We're told it will be a Christmas like no other, and that in order to flatten the curve of the pandemic we need to really tighten up our social bubbles and make a sacrifice this Christmas.
And you know what, on December 25th when we are merry in our hopefully much, much smaller immediate bubbles, the homeless in our community will still be homeless and isolated and not having a very Merry Christmas.
This year, at a time when governments are going out of their way to look out for ordinary citizens affected by the pandemic, the homeless are being left out in the cold to fend for themselves.
There's no room in the Inn, and unlike Mary & Joseph, there isn't even a stable or barnyard for them to pitch a tent in.
Our "Inn" aka 3030 Gordon, has been full since opening in 2015, and the Cold Weather Mat Program has been cancelled due to COVID-19 safety regulations.
At the worst time of the year, when people are most susceptible to catching a cold and the flu, we have left the homeless outside because there was no room.
Sure we've collected warm socks, and blankets for the homeless, but honestly, what good does it do if at the end of the day they are going to be stuck sleeping in the bushes, in doorways or under highway overpasses?
If we can't give these people, and that is what they are, human beings who live in our community and who were possibly even our neighbours at one time, a warm dry place to stay at night, shouldn't we at least give them tents and a place to pitch them safely?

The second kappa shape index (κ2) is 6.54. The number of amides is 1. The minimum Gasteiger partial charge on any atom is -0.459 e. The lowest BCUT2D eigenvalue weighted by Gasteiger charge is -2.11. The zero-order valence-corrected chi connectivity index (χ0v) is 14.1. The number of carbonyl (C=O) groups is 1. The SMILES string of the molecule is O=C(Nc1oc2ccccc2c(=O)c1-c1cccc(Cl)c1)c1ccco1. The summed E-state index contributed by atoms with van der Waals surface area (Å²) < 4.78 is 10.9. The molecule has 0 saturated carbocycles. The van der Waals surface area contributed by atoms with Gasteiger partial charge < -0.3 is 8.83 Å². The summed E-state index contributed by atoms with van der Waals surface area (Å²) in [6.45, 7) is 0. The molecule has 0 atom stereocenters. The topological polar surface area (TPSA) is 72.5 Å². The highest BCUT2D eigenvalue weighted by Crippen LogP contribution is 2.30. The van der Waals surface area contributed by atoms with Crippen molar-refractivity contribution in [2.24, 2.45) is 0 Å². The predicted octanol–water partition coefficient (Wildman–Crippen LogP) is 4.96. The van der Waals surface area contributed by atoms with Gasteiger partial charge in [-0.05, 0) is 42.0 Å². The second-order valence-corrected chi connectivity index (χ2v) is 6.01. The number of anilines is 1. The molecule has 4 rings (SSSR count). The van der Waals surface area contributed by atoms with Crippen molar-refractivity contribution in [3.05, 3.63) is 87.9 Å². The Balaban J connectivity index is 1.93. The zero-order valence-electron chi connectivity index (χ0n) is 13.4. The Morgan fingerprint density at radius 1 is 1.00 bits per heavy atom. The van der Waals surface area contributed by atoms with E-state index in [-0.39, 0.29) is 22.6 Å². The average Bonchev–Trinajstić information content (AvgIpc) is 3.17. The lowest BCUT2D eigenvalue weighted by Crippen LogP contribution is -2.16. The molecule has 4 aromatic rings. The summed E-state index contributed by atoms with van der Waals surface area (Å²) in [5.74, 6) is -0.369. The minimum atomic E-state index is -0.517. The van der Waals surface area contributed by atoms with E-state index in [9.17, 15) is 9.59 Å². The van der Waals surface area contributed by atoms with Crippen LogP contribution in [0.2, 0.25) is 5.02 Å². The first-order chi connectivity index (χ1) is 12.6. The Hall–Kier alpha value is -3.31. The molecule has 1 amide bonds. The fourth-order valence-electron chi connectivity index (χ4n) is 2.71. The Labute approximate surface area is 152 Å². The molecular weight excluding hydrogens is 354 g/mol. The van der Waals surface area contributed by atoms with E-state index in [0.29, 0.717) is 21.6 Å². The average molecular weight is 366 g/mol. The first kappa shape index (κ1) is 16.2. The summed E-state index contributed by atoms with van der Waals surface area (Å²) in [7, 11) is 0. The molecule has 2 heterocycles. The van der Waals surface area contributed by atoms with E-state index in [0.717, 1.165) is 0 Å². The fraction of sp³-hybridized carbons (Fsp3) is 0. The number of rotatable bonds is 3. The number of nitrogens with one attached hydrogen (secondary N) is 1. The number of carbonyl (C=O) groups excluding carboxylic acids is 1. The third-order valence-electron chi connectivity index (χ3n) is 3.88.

It seems to me we have a double standard when it comes to being homeless in this country. Lose your home in a flood or a fire or other such natural disaster and we open up gymnasiums, community centres and worst-case scenarios, we pitch large army tents.
We erect temporary field hospitals when the COVID wards get full, and we even create temporary morgues for the dead.
But hey, if you're homeless it sure sucks to be you and we're sure sorry we can't bring you inside due to COVID-19 safety regulations. Here are some warm socks, a blanket, and some hand sanitizer, Merry Christmas and we'll go back to ignoring you until the weather gets cold and wet next year — and if we're still in the midst of the pandemic, well you know, it sucks to be you.
If we can't even house the most vulnerable citizens of our community in the midst of the most deadly pandemic in recent times, what does that say about our values and our priorities?
Merry Christmas indeed.
Rob Bottos, Coquitlam